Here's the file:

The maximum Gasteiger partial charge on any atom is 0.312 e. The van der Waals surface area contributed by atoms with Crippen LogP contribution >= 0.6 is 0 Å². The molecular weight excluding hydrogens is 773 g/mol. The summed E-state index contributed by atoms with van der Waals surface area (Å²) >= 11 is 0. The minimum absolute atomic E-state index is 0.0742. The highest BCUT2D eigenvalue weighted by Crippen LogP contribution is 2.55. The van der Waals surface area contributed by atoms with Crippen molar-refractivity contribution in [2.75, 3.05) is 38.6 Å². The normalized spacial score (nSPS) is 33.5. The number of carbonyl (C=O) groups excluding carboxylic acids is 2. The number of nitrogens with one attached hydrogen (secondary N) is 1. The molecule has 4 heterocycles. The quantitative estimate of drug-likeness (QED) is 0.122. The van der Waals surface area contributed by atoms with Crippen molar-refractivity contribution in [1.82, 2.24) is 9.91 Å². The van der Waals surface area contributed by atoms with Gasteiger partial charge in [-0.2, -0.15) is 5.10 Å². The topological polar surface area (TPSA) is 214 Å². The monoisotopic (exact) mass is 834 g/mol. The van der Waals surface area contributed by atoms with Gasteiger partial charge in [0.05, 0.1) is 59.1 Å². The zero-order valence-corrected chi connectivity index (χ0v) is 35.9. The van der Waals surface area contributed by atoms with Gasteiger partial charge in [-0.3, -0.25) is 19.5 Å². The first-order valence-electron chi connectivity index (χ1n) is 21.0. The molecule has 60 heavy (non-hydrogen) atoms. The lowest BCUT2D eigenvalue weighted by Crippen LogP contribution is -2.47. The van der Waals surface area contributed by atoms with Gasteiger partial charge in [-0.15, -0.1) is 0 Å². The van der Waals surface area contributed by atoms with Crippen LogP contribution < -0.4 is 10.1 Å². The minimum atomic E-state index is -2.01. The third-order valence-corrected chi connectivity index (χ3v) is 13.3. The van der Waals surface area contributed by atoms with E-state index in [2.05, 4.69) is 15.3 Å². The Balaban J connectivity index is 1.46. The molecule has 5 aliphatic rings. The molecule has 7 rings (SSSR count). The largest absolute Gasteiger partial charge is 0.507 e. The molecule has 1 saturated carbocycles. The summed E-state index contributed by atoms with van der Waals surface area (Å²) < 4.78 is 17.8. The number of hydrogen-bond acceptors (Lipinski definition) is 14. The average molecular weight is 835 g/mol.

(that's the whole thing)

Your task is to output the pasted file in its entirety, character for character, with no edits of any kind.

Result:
The maximum Gasteiger partial charge on any atom is 0.312 e. The van der Waals surface area contributed by atoms with Crippen LogP contribution >= 0.6 is 0 Å². The molecular weight excluding hydrogens is 773 g/mol. The summed E-state index contributed by atoms with van der Waals surface area (Å²) >= 11 is 0. The minimum absolute atomic E-state index is 0.0742. The highest BCUT2D eigenvalue weighted by Crippen LogP contribution is 2.55. The van der Waals surface area contributed by atoms with Crippen molar-refractivity contribution in [2.75, 3.05) is 38.6 Å². The normalized spacial score (nSPS) is 33.5. The number of carbonyl (C=O) groups excluding carboxylic acids is 2. The number of nitrogens with one attached hydrogen (secondary N) is 1. The molecule has 4 heterocycles. The quantitative estimate of drug-likeness (QED) is 0.122. The van der Waals surface area contributed by atoms with Crippen molar-refractivity contribution in [1.82, 2.24) is 9.91 Å². The van der Waals surface area contributed by atoms with Gasteiger partial charge in [-0.2, -0.15) is 5.10 Å². The topological polar surface area (TPSA) is 214 Å². The monoisotopic (exact) mass is 834 g/mol. The van der Waals surface area contributed by atoms with Gasteiger partial charge in [0.05, 0.1) is 59.1 Å². The zero-order valence-corrected chi connectivity index (χ0v) is 35.9. The van der Waals surface area contributed by atoms with Gasteiger partial charge in [-0.3, -0.25) is 19.5 Å². The first-order valence-electron chi connectivity index (χ1n) is 21.0. The molecule has 60 heavy (non-hydrogen) atoms. The lowest BCUT2D eigenvalue weighted by Crippen LogP contribution is -2.47. The van der Waals surface area contributed by atoms with Gasteiger partial charge in [-0.15, -0.1) is 0 Å². The van der Waals surface area contributed by atoms with Crippen LogP contribution < -0.4 is 10.1 Å². The minimum atomic E-state index is -2.01. The third-order valence-corrected chi connectivity index (χ3v) is 13.3. The van der Waals surface area contributed by atoms with E-state index in [2.05, 4.69) is 15.3 Å². The Balaban J connectivity index is 1.46. The molecule has 5 aliphatic rings. The molecule has 7 rings (SSSR count). The largest absolute Gasteiger partial charge is 0.507 e. The molecule has 1 saturated carbocycles. The summed E-state index contributed by atoms with van der Waals surface area (Å²) < 4.78 is 17.8. The number of hydrogen-bond acceptors (Lipinski definition) is 14. The average molecular weight is 835 g/mol.